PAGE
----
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Immigration and poison use in cities

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Jin Lee/AP/File

(Read caption) A view of the downtown Manhattan skyline from the New York harbor. Some immigrants in the city are turning to illegal, high-grade pesticides to solve their rodent problems, posing health risks for the population at large.

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The NY Times has published a politically incorrect piece about immigrant purchase and use of poisons in big cities. Typically living at high density and facing a rodent problem, some immigrants turn to purchasing powerful poisons to solve their problem. These products (made in China) promise to leave the "cat unemployed". (This quote made me wonder whether cats are counted in the BLS unemployment statistics?).
In the quote, I reproduce below, the NY Times claims that social networks among immigrants is the reason for the "poison externality". This is an interesting twist on the usual beneficial social networks story that immigrants arrive and learn and succeed and then tell their friends at the origin about the benefits of moving to a location and this creates path-dependent migration.

"The product at the center of that investigation, which government officials disclosed this week, was sold in a box printed with Chinese characters and an awkward English translation: “The Cat Be Unemployed.” Officials said the substance contained a toxic chemical in a concentration almost 61 times higher than federal regulations allowed.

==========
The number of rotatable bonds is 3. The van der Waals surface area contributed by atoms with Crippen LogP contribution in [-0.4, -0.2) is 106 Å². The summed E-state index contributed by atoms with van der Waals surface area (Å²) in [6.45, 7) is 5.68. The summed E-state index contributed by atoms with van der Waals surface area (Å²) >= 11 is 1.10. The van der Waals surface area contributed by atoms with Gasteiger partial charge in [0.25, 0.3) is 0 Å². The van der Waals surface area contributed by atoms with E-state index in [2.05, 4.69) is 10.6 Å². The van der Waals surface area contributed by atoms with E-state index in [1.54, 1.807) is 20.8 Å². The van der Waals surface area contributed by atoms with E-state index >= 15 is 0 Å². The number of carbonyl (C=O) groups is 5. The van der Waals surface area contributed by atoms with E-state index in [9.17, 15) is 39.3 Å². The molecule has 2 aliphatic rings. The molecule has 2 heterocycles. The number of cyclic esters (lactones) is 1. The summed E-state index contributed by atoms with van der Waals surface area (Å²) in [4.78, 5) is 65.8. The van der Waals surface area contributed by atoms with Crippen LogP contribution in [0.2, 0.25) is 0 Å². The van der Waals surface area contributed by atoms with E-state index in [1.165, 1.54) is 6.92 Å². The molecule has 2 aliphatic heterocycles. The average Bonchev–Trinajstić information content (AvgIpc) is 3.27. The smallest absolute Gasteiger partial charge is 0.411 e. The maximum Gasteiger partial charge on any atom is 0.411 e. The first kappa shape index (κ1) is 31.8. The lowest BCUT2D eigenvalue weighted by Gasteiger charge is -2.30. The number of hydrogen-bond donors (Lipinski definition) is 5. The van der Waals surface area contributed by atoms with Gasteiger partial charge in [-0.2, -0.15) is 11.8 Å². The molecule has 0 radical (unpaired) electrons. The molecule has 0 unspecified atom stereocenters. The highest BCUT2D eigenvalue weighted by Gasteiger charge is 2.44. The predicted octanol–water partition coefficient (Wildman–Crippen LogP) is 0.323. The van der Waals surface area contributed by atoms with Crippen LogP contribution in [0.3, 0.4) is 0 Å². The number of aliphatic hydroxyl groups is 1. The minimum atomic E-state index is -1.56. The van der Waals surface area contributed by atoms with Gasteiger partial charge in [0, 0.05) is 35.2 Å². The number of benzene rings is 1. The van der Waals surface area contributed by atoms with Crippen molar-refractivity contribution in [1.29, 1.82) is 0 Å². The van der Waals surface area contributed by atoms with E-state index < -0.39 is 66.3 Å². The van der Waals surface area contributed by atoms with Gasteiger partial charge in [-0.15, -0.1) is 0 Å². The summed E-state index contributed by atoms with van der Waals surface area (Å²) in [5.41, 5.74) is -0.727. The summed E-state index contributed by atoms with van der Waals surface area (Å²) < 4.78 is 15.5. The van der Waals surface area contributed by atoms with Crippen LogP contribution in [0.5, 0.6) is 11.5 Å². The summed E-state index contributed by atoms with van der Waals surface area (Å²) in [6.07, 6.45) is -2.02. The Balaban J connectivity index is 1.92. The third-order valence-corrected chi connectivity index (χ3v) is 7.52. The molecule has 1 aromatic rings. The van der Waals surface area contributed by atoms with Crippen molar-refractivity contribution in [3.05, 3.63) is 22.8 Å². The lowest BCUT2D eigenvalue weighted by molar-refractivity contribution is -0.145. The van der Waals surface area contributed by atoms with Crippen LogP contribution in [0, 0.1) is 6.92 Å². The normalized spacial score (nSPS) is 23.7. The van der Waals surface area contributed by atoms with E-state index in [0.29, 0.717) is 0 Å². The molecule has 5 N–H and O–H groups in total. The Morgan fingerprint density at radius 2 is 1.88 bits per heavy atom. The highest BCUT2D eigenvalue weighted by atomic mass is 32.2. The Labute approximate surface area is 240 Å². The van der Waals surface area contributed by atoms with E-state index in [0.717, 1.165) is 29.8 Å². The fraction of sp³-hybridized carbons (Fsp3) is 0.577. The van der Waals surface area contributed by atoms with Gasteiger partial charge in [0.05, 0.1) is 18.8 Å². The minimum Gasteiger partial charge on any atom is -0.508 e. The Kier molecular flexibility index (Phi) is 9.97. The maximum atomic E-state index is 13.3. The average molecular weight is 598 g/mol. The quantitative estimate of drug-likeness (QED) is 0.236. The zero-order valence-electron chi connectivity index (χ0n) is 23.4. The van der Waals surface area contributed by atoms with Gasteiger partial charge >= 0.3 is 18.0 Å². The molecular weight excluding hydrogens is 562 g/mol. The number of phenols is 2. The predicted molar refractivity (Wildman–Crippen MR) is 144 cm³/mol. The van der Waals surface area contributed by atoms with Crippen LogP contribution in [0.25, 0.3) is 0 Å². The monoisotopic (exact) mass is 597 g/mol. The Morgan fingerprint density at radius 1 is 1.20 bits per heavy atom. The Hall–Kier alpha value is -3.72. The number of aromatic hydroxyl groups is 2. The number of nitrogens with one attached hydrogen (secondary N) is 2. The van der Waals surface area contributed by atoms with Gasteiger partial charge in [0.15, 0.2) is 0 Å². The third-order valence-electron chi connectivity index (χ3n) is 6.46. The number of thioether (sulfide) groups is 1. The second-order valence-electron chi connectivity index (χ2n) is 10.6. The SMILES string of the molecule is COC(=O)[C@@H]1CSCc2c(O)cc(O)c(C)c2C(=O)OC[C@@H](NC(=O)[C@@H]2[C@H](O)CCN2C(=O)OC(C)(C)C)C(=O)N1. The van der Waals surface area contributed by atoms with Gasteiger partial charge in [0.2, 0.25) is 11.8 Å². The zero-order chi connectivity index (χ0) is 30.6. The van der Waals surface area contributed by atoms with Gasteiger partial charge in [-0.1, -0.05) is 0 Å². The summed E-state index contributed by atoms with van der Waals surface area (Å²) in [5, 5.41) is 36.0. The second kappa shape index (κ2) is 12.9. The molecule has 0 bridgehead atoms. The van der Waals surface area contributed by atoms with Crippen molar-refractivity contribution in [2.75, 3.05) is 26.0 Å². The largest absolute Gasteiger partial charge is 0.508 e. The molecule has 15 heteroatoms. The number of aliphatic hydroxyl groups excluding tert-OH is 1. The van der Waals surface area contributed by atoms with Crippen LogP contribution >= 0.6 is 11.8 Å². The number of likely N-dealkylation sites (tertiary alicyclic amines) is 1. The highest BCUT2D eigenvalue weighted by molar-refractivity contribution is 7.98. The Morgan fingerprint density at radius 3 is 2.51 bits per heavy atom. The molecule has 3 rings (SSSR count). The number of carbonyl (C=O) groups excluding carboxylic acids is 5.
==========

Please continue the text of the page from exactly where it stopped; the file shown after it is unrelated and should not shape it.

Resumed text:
Though several professional exterminators said they had never encountered the product, they said it was just the latest in a stream of goods that for years had flowed from overseas factories into the supply closets of households and businesses in New York.
City health officials said that since 2005 they had received about 100 reports of poisoning from Tres Pasitos and two other anti-pest products favored by immigrants, Tempo and Chinese Chalk. While there were no deaths, about 40 percent of the victims had to be treated in medical centers, officials said.
Lower prices and language barriers can steer immigrants toward the underground market, immigrant advocates say. So can cultural biases: immigrants become familiar with products in their homeland and import their preferences, and sometimes the substance itself, when they move to the United States. They pass along their knowledge and techniques to neighbors and friends. "

So, how should this problem be solved? Could educating the community about the consequences of using this product do the trick? I doubt it because each user will view himself as small. Could rising incomes solve the problem? Perhaps but enforcement will be needed to curb this density externality.
UPDATE: Given that the theme of this blog post is politically incorrect, permit me to continue. There is a long tradition of discussing environmental justice issues in immigrant and minority communities. I have written on this topic. But, in this case --- the concentration of immigrants is causing the pollution challenge.

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